“How dare you call me by my first name,” Mary shouts. “Who do you think you are?”

She says ‘who’ again but the winter sun is shining in now, making the dust dance like diamonds in the air… Mary forgets her sore hands and claps them with joy.

Clap.

Clasp.

Clap

How lovely. She moves them forward, sending the dust whirling with a whoosh into a waltz… And for a while she is not upset because she is twirling with it, spinning round and round like she used to with her brothers when she wasn’t autumn but spring.

 

 

Christina watches Mary waving both hands at the middle of the room, head tilting back and forth, and wishes she could peek in through her ear to see what goes on in there. She looks so happy. Her eyes are sparkling. Her cheeks seem flushed, which could actually be the beginning of pneumonia. She gets out the thermometer and Mary opens her mouth like a baby bird. Her temperature is normal. Maybe she just needs to be taken to the lav.

“Three bean soup today,” says Christine, “good for the digestion.”

Mary doesn’t hear her, she keeps on swaying in her chair as if she is being spun around the room Christine thinks, stopping to watch her again. She’d like to be spun around a room or just taken anywhere but the pub.

“We can’t dance during lunch,” says Christine, “we don’t want to spill the soup while attempting the…” she tries to find a step that the old lady will understand, “…cha cha.”

Mary stares at Christina, appalled.

“I should think not,” she says. “Whoever heard of such a thing?”

Christina carries the tea tray back down to the kitchen. When she is old she will live in a haze of weed and wine and die before she gets that helpless. Her steps creak on the stairs and tip tap over the tiles in the kitchen. She has never known a house be so loud in its silence. The echoes of her yawns are like roars.

Opening the kitchen window wide, she shimmies up on to the edge and hangs out of it, fishing in her pockets for her lighter, feet hooked on the radiator to stop her from falling. She can’t find a key to the back door but doesn’t much fancy standing in the freezing cold for a ciggie anyway.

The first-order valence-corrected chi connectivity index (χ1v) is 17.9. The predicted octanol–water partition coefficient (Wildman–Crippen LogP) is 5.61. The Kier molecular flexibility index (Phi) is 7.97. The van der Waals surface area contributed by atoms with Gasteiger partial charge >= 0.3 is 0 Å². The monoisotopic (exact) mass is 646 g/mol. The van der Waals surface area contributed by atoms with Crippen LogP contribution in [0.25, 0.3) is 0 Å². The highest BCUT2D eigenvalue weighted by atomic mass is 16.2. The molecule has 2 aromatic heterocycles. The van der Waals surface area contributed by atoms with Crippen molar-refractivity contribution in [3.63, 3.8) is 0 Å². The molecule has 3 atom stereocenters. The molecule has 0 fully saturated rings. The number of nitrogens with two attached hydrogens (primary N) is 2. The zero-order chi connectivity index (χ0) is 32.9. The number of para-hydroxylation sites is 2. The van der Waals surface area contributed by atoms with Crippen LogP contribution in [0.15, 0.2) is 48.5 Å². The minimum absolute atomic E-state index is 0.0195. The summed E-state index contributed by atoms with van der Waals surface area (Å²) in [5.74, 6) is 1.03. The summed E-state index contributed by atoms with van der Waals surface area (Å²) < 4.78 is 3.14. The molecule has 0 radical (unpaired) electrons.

There’s a noise from upstairs and she ducks her head inside. The worst thing would be a fall on her watch. If she could she would fill all old people’s houses with pillows piled at least three deep everywhere. Though here, maybe the dust would catch Mary’s fall it is so thick. When she first started she found mummified mice and the brittle bodies of spiders hidden under a shroud of the stuff. Scuttle marks too.

She shudders and stubs the cigarette out on the brick and then runs it under the tap to make sure it is really out before chucking it in the bin. The worst thing would be the house burning down, Mary on the front of the local newspaper, Christina, page 5, slightly blurred coming out of court. She takes a can of soup from the cupboard and a pan from the drying rack and goes back to the bin just to double check the butt isn’t smouldering.

The wet pan hisses against the electric rings. The house is so quiet every sound is amplified. She butters the bread and sets the tray with a glass of water. The pills tinkle onto the plate as she counts them out, making a pile for before and a pile for after food.

There are too many medications for such a delicate old lady, the dust can’t be helping. There must be years and years of it in Mary’s room, getting in her lungs. The worse thing would be her dying from a dirty house. A simple chest infection. It would be so sad and is so easily solved. Christina regularly changes the sheets but Mary gets besides herself, to the point of tears, if she tries to open the window or polish a surface.

She scoured the downstairs rooms to within an inch of their life when she started, waiting until Mary napped to tackle the dining room and living room, climbing chairs to get to the top of the bookshelves and reaching deep inside the guts of the grandfather clock. Everywhere was thick with dust, years of it built up like some kind of nuclear fallout blanketing the rooms.

All those human hairs caught in the upholstery over the years, eyelashes in the cracks on the windowsills, sweat soaked into the banisters, dry skin drifting. All those pieces of people, lives mixed together, the last remains and little scraps of the dead still here in the dust.

She gloop gloops the soup into the bowl. Perhaps if she could leave Mary in the bath for a little while she could air the room out properly. It can’t be good for her, it can’t be healthy and she is such a nice old lady. A quick vacuum with the extension cord and a whizz round with a bottle of disinfectant and she could get rid of all traces and have her room clean and sparkling, just like new again.

 

 


George(ina) Parker is studying an MA in Creative Writing at Birkbeck and works as Head of Content for an international animal charity in charge of all written and visual storytelling. She took part in the Autumn 2019 MIRLive with a shorter version of this story.